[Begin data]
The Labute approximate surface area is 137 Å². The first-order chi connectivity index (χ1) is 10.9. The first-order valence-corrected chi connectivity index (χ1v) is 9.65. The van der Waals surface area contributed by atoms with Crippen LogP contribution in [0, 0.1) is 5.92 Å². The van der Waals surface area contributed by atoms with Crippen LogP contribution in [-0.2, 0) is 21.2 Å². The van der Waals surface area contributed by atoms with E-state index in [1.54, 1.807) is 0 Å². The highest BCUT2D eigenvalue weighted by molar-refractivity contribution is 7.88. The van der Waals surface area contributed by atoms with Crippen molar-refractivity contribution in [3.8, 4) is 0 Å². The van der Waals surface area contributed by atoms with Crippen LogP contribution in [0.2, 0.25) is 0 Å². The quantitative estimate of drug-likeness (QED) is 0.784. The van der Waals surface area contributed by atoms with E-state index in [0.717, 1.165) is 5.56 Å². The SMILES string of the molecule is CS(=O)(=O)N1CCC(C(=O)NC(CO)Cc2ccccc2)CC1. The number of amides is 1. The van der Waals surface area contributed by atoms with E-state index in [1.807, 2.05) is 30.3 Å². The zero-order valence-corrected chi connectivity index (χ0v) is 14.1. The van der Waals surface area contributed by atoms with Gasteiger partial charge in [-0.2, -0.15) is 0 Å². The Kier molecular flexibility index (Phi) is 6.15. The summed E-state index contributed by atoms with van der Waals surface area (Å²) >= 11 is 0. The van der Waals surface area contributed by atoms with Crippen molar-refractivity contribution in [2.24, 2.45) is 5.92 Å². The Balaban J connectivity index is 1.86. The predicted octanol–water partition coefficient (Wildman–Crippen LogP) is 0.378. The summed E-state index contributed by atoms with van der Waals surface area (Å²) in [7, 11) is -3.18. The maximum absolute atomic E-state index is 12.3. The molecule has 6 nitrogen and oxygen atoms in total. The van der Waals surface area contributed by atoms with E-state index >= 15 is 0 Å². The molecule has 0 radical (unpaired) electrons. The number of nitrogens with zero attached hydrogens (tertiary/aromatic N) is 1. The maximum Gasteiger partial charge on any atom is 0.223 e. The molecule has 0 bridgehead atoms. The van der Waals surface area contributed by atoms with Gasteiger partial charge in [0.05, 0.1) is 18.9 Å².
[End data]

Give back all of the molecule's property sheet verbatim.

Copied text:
The Labute approximate surface area is 137 Å². The first-order chi connectivity index (χ1) is 10.9. The first-order valence-corrected chi connectivity index (χ1v) is 9.65. The van der Waals surface area contributed by atoms with Crippen LogP contribution in [0, 0.1) is 5.92 Å². The van der Waals surface area contributed by atoms with Crippen LogP contribution in [-0.2, 0) is 21.2 Å². The van der Waals surface area contributed by atoms with E-state index in [1.54, 1.807) is 0 Å². The highest BCUT2D eigenvalue weighted by molar-refractivity contribution is 7.88. The van der Waals surface area contributed by atoms with Crippen molar-refractivity contribution in [3.8, 4) is 0 Å². The van der Waals surface area contributed by atoms with Crippen LogP contribution in [0.2, 0.25) is 0 Å². The quantitative estimate of drug-likeness (QED) is 0.784. The van der Waals surface area contributed by atoms with E-state index in [0.717, 1.165) is 5.56 Å². The SMILES string of the molecule is CS(=O)(=O)N1CCC(C(=O)NC(CO)Cc2ccccc2)CC1. The number of amides is 1. The van der Waals surface area contributed by atoms with E-state index in [1.807, 2.05) is 30.3 Å². The zero-order valence-corrected chi connectivity index (χ0v) is 14.1. The van der Waals surface area contributed by atoms with Gasteiger partial charge in [-0.2, -0.15) is 0 Å². The Kier molecular flexibility index (Phi) is 6.15. The summed E-state index contributed by atoms with van der Waals surface area (Å²) >= 11 is 0. The van der Waals surface area contributed by atoms with Crippen molar-refractivity contribution in [2.24, 2.45) is 5.92 Å². The Balaban J connectivity index is 1.86. The predicted octanol–water partition coefficient (Wildman–Crippen LogP) is 0.378. The summed E-state index contributed by atoms with van der Waals surface area (Å²) in [7, 11) is -3.18. The maximum absolute atomic E-state index is 12.3. The molecule has 6 nitrogen and oxygen atoms in total. The van der Waals surface area contributed by atoms with E-state index >= 15 is 0 Å². The molecule has 0 radical (unpaired) electrons. The number of nitrogens with zero attached hydrogens (tertiary/aromatic N) is 1. The maximum Gasteiger partial charge on any atom is 0.223 e. The molecule has 0 bridgehead atoms. The van der Waals surface area contributed by atoms with Gasteiger partial charge in [0.05, 0.1) is 18.9 Å².